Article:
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Finnish minister apologises for Instagram poll on IS women, children

Hundreds of IS affiliates have been repatriated to their home countries [Getty]

Date of publication: 14 December, 2019

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The newly-appointed Finance Minister Katri Kulmuni posted a poll asking people to vote whether children should be repatriated with their mothers from the Al-Hol desert camp in Syria.

A minister from Finland has come under fire for an Instagram post where she asked followers for their thoughts on the repatriation of children born to Islamic State group-linked mothers.

The newly-appointed Finance Minister Katri Kulmuni posted a poll asking people to vote whether children should be repatriated with their mothers from the Al-Hol desert camp in Syria, where thousands of IS affiliates are based.

"Children only" or "Children and mothers", the post asked, prompting backlash online.

Kulmuni later deleted the post and issued an apology.

Syria's Kurds, after years of fighting the Islamic State group, are holding tens of thousands of civilians and IS relatives in camps for the displaced.

The United Nations said the Al-Hol camp's population last month stood at around 70,000 people.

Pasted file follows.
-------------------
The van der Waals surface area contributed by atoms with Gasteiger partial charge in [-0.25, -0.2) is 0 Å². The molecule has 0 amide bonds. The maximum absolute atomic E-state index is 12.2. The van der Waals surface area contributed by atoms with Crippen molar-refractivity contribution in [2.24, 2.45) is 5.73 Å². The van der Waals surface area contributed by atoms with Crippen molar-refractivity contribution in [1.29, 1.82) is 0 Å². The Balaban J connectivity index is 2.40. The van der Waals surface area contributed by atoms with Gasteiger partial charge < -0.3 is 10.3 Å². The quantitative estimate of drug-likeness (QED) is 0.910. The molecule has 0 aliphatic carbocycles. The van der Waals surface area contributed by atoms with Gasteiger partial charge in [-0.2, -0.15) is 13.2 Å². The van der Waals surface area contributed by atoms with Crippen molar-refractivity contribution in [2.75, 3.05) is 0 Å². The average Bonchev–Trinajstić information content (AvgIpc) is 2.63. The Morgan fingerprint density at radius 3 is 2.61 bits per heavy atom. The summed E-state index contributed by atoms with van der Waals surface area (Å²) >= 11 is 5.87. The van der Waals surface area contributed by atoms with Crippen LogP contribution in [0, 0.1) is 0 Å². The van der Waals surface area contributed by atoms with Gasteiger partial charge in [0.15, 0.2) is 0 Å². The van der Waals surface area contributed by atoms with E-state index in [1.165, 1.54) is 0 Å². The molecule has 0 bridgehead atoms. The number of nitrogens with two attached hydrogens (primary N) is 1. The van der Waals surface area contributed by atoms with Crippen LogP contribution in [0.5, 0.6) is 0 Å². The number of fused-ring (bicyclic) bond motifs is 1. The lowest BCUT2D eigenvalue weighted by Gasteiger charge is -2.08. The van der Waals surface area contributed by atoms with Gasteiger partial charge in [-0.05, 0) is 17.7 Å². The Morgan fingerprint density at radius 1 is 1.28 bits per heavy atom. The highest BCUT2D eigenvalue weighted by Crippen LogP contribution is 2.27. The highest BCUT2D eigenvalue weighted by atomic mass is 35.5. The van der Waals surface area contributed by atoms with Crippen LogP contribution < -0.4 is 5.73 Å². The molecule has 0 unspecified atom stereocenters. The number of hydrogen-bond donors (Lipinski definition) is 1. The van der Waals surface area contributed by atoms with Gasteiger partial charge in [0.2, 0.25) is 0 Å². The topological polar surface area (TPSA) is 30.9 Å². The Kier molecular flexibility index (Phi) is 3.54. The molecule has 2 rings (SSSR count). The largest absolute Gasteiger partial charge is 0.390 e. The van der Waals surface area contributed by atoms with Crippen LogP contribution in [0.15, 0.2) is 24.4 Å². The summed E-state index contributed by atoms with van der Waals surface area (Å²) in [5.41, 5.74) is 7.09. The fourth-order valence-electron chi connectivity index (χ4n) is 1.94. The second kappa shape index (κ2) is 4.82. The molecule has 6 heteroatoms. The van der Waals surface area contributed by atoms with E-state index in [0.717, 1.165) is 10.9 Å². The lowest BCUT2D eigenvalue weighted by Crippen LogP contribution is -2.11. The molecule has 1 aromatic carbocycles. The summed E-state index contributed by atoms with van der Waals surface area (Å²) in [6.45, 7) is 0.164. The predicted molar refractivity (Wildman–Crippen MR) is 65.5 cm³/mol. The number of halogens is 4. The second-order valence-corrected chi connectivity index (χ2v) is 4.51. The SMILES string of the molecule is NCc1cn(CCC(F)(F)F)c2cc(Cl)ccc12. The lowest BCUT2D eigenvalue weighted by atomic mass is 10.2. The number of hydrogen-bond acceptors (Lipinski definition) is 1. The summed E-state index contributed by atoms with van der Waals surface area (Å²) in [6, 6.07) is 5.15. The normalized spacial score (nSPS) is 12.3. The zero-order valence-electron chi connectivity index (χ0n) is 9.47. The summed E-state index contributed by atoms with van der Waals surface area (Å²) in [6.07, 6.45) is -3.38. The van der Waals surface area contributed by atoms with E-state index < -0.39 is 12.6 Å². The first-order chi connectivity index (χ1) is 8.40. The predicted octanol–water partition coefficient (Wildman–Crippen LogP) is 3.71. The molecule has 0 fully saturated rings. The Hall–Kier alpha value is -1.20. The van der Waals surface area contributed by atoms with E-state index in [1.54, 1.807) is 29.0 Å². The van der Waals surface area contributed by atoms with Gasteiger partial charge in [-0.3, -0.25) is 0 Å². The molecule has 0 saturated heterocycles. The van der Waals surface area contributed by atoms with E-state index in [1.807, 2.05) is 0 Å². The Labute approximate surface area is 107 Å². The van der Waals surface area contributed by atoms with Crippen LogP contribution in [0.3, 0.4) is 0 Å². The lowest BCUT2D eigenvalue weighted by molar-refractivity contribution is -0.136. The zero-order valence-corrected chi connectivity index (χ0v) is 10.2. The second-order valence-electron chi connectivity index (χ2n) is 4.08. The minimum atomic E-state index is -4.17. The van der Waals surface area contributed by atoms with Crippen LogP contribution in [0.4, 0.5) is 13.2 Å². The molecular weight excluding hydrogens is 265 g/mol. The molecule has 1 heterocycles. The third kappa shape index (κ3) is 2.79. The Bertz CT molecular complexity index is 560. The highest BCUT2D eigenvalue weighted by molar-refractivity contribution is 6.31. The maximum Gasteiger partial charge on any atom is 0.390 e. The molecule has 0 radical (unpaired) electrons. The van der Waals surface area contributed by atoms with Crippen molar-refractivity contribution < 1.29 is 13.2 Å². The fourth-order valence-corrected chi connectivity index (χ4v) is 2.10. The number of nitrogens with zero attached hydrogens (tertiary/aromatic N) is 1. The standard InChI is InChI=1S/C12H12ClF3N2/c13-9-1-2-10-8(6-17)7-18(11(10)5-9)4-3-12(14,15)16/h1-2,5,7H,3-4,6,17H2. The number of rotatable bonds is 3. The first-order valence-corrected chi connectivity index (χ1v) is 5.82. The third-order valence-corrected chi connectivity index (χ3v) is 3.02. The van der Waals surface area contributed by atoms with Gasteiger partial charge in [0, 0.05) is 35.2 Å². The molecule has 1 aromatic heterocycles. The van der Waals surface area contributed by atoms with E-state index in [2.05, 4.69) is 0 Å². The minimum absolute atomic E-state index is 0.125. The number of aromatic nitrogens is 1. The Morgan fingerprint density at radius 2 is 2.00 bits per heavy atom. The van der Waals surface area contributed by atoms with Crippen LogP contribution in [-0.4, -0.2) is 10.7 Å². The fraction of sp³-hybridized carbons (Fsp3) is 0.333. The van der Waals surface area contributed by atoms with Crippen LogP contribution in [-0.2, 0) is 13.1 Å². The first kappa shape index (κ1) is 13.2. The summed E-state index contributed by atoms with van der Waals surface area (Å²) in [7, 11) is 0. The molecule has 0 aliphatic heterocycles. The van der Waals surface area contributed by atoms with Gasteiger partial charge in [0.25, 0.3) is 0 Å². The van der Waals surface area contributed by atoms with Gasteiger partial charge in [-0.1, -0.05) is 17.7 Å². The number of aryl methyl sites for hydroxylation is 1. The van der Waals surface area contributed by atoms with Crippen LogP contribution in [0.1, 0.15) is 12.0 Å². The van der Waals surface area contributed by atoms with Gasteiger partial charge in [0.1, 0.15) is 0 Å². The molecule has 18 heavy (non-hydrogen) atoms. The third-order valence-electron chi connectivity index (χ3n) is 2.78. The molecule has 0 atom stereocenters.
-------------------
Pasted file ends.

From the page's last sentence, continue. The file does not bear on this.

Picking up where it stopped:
These included more than 30,000 Iraqis, some 28,000 Syrians and over 10,000 foreign nationals - many of them relatives of alleged jihadist fighters being held in detention.

The Kurdish authorities have repeatedly called on Western nations to repatriate their nationals, but they have been largely reluctant, except in a handful of cases.

In June, they started sending home Syrian families that had fled their homes during battles against the jihadists from the overpopulated camp of Al-Hol.

Hundreds of western IS fighters have been sent home as part of a recent spate of repatriations, many of which were triggered by a Turkish decision to deport foreign IS members and suspects in Ankara's custody.

Also read: Baghdadi urges followers to 'rescue' jailed jihadists and families

The Kurdish forces have repeatedly urged Western countries to repatriate their citizens linked to IS, but until recently, many have refused to do so.

Last month, Germany said it was repatriating its first IS suspect, and that she and her three German children had crossed into Iraq on their way home.

Der Spiegel magazine named the mother as Laura H, and said she and her children had been living in the overcrowded Al-Hol camp for the displaced in northeastern Syria.

She is believed to have travelled to Syria from Giessen in central Germany in March 2016, and alleged to have joined IS that summer.

Germany had already brought home a handful of orphans, but no adults until Friday.

Austria, France and Belgium have also repatriated some orphaned children, while the United States has repatriated several women and their children. The United Kingdom announced earlier this week it would begin the repatriation of British orphans of IS fighters.